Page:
Have we found The Holy Grail in Artificial Intelligence?

A day rarely ends without Artificial Intelligence (AI) and its vast benefit being discussed in some form or fashion. I am all for technological and mathematical advances; however, one needs to remember that we are early on this journey and we would be better served to avoid the “shiny object syndrome”, meaning chasing after an item merely because… Read More »

Looking at the Liability of Artificial Intelligence

As we continue to embrace technology and machine learning to improve care, it is essential to focus on situations as they arise, and advocate adjustments that allow us to evolve. One such area that requires further scrutiny is Physician liability and artificial intelligence (AI). Undeniably, AI is by no means flawless since it involves machine learning on present… Read More »

Will Price Transparency in Healthcare Make Things Better?

United States purchasers of healthcare pay higher prices for a unit of service relative to other countries. In fact, these prices are primarily opaque, and the consumer rarely knows what it will owe for payment before they make a purchase. Market-based economics argue that price transparency of products leads to greater competition, thus leading to lower costs over… Read More »

Creating Hope and Healing in Any Situation

Happy Holidays! Thank you for reading and engaging with me on The Positive Contrarian this year. Today I am sharing one of my previous posts that focuses on the value of hope, something we all could use a little more of during the season of giving. I look forward to posting new content beginning the week of January… Read More »

How Do We Stop Screening When it No Longer Makes Sense?

As healthcare providers, we focus a tremendous amount of activity on screening to prevent illnesses. Whether it is cholesterol checks, mammograms, or colonoscopies, there is a time where the benefit diminishes due to the age or health of an individual. Currently, we are in a situation where screening continues past its efficacy. Therefore, how do we stop? It… Read More »

Can Spending More on Primary Care Help to Reduce Healthcare Costs?

Recently, there has been a tremendous amount of focus and thought surrounding the idea that if patients use primary care more frequently, healthcare costs will improve. The thought is if more time is spent on prevention it will decrease the need for additional expensive interventions over time. Simultaneously, there is also conversations surrounding a shortage of primary care… Read More »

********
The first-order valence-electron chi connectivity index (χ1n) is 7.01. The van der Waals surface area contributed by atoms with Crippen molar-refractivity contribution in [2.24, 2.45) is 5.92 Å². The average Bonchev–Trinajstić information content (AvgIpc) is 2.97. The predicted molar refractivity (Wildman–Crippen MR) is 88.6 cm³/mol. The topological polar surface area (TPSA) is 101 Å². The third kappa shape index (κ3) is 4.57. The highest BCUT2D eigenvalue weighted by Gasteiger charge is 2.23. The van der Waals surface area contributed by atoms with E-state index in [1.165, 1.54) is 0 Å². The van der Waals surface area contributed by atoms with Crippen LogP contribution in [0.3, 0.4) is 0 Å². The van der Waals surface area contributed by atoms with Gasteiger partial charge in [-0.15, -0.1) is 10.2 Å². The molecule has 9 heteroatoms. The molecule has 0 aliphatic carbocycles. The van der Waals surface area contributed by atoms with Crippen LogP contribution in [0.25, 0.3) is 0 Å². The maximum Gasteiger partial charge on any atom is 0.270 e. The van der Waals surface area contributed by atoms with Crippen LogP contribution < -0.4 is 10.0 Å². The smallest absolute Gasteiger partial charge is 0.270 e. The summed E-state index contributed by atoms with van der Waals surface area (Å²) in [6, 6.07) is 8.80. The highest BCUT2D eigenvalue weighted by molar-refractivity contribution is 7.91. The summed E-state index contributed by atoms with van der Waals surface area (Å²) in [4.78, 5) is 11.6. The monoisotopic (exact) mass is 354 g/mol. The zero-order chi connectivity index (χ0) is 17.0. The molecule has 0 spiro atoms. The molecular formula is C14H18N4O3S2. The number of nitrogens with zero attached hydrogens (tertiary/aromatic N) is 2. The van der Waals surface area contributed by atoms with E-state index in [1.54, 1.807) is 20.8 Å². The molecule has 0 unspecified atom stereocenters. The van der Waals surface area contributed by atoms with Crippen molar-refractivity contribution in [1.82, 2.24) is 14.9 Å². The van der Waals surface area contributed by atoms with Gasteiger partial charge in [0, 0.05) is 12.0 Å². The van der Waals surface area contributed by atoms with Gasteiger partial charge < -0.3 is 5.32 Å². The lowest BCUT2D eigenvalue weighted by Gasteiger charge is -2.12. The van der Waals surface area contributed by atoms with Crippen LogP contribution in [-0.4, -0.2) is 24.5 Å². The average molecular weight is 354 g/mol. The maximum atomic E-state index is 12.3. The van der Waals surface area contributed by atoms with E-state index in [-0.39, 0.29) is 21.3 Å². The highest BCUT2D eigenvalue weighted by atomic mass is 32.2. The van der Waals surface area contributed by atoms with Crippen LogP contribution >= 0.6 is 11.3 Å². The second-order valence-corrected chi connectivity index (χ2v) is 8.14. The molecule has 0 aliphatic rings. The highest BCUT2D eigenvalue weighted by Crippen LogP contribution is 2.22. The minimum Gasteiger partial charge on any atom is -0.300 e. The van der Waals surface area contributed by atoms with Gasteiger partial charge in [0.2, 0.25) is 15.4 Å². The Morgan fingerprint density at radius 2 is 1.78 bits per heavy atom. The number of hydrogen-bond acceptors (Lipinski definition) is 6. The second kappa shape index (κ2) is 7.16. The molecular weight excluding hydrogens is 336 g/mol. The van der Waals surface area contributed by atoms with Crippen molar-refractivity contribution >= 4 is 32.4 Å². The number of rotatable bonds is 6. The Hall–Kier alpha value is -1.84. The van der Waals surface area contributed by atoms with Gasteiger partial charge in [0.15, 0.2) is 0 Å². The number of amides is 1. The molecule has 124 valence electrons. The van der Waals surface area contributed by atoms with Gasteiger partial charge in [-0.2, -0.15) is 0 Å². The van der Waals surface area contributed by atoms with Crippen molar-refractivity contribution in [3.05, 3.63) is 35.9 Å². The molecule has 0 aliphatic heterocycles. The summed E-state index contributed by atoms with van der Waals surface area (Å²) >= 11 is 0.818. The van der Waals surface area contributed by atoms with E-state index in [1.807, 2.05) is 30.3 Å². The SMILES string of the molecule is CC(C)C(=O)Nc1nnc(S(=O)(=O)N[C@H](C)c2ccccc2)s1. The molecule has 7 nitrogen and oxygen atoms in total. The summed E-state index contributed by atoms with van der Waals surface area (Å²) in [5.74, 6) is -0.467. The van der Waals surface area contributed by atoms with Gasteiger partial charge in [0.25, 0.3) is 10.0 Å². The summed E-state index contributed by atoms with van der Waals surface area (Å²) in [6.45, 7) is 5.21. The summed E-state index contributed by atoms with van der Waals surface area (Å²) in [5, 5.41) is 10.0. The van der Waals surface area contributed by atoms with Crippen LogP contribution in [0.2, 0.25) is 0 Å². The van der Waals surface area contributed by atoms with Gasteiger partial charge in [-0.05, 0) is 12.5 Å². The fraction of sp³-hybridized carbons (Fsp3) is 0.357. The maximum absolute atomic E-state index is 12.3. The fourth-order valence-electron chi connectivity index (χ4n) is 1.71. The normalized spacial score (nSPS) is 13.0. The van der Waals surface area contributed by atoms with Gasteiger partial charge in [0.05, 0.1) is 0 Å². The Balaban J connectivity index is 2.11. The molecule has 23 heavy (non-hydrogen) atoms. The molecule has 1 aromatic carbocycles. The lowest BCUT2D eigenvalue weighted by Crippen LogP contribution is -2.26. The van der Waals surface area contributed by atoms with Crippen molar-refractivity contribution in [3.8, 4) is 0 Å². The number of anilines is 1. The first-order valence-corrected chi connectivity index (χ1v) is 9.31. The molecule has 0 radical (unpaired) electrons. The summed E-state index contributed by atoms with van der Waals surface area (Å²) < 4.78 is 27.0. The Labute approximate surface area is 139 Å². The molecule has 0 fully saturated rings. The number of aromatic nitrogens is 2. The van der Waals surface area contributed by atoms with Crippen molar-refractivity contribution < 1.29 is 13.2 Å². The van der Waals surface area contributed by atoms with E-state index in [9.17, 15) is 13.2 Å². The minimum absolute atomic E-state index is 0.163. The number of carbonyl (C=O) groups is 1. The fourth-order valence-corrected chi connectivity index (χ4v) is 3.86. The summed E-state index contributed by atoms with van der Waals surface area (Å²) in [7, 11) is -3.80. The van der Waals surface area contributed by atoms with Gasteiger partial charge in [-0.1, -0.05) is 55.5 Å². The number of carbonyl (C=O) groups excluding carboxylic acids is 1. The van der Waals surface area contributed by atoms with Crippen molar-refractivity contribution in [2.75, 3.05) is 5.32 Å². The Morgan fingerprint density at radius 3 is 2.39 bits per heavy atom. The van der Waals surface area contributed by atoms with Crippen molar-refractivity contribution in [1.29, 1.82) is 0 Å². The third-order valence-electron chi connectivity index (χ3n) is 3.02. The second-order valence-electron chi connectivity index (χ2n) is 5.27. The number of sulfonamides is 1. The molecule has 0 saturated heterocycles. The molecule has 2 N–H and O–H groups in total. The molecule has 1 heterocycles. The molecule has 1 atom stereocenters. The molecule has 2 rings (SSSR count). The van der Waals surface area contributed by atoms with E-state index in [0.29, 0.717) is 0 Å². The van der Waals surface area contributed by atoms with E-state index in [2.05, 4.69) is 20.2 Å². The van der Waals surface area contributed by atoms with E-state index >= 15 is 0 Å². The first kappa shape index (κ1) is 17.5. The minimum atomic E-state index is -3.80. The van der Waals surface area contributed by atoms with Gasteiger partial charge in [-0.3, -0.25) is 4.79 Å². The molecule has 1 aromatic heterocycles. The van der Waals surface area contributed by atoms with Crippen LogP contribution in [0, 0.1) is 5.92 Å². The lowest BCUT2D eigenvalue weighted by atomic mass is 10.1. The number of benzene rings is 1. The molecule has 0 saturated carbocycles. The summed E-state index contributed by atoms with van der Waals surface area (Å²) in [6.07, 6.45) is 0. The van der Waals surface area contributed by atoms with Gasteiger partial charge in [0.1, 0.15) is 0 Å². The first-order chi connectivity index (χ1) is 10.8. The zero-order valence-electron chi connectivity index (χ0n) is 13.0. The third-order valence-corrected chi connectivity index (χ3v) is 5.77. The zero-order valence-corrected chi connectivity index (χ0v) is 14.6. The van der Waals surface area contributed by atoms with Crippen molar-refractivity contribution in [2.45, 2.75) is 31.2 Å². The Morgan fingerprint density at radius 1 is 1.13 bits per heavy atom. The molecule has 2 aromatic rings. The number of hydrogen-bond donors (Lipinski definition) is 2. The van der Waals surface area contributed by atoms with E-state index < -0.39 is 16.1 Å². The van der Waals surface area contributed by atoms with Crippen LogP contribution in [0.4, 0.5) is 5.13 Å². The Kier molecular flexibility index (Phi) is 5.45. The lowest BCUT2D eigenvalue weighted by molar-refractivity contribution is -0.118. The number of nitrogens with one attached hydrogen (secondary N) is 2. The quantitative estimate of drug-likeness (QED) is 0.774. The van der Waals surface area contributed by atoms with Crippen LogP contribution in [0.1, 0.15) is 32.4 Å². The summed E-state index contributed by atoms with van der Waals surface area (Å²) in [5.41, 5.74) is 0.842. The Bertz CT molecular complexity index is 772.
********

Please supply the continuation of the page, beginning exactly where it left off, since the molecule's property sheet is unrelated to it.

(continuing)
Considering Supply Optimization in Healthcare is Important

What is supply optimization and why is it important to healthcare? If we are to consider supply optimization as the application of processes and tools to ensure the optimal use of said supply, in terms of healthcare, this means offering our patients the most optimal care we can in the most affordable and accessible way. We continue to… Read More »

Why is Administrative Burden So Great?

As discussed in my post last week, How do we Reduce Healthcare Spending Waste to Improve the Value of Care? I mentioned administrative complexity as a broad category for reducing waste in healthcare. However, before we can implement improvement, we must understand why this category exists. Since the focus is currently on the failure of care delivery, factors… Read More »

How do we Reduce Healthcare Spending Waste to Improve the Value of Care?

In today’s healthcare climate, creating more affordable healthcare services and reducing wasteful spending is the utmost priority. Wastefulness accounts for dollars that are not going towards care, meaning they are affecting the unit price of a service without offering a benefit. According to present conversations surrounding healthcare, the nation’s level of waste is 30% of the overall health… Read More »

The Challenges with the “Not-Invented-Here Syndrome” in Healthcare

As we continue to enhance our care models and desire to deliver on value-based care, exactly how we embrace external disciplines in our pursuit of success is crucial. Often called the “Not-Invented-Here Syndrome,” (NIHS) is a situation where a profession only looks for solutions within the context of their own area of expertise. This condition plagues medicine, limits… Read More »